UNESCO is the only United Nations agency with a specific mandate for culture and heritage. Culture is unique in its ability to anchor people’s feelings and beliefs to the land in which they live, and to the communities to which they belong. It has the power to transform individuals and societies. UNESCO’s role is to protect heritage and to foster creativity, through advocacy, normative frameworks and promotion of active engagement on the ground. At the highest level, this means promoting the importance of culture in an international context, both culture for its own sake and in relation to sustainable development.
Since 1945, UNESCO has been setting international agreements to guard against the numerous risks and dangers threatening cultural heritage, such as war, political, ethnic and religious conflict, looting, theft, illegal export and import, illicit trafficking of cultural property, deterioration, neglect, destruction of or alteration to heritage, pollution, and disappearance. UNESCO’s frameworks help to conserve and protect the world’s cultural property including books, art and monuments for the benefit of current societies and future generations.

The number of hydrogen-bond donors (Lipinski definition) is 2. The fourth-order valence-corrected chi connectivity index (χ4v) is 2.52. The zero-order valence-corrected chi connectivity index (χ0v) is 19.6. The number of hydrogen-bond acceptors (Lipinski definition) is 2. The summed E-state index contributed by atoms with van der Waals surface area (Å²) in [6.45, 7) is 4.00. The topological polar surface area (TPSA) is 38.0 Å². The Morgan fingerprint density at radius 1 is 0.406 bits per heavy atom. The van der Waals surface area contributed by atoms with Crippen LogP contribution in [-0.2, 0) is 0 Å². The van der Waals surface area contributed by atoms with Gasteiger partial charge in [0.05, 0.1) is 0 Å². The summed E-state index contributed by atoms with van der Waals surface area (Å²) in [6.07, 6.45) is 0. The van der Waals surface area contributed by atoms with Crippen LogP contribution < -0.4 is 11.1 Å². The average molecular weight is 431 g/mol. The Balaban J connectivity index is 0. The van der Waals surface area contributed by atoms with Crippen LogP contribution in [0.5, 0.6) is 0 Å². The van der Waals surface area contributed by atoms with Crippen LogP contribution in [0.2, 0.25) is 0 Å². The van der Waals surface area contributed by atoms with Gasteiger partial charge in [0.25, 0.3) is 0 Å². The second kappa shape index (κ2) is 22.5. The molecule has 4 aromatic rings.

While no global definition of “cultural heritage” exists, UNESCO’s Conventions protect the values that people and communities place on cultural heritage including: cultural property, cultural heritage sites, underwater cultural heritage, documentary and digital heritage, oral traditions, rites and beliefs, music, traditional medicine, historic cities, and traditional sports and games.
Through its Conventions and programmes UNESCO also seeks to strengthen and protect creativity and cultural pluralism. Through its membership of UNESCO, the UK’s culture and heritage join and contribute to humanity’s global story.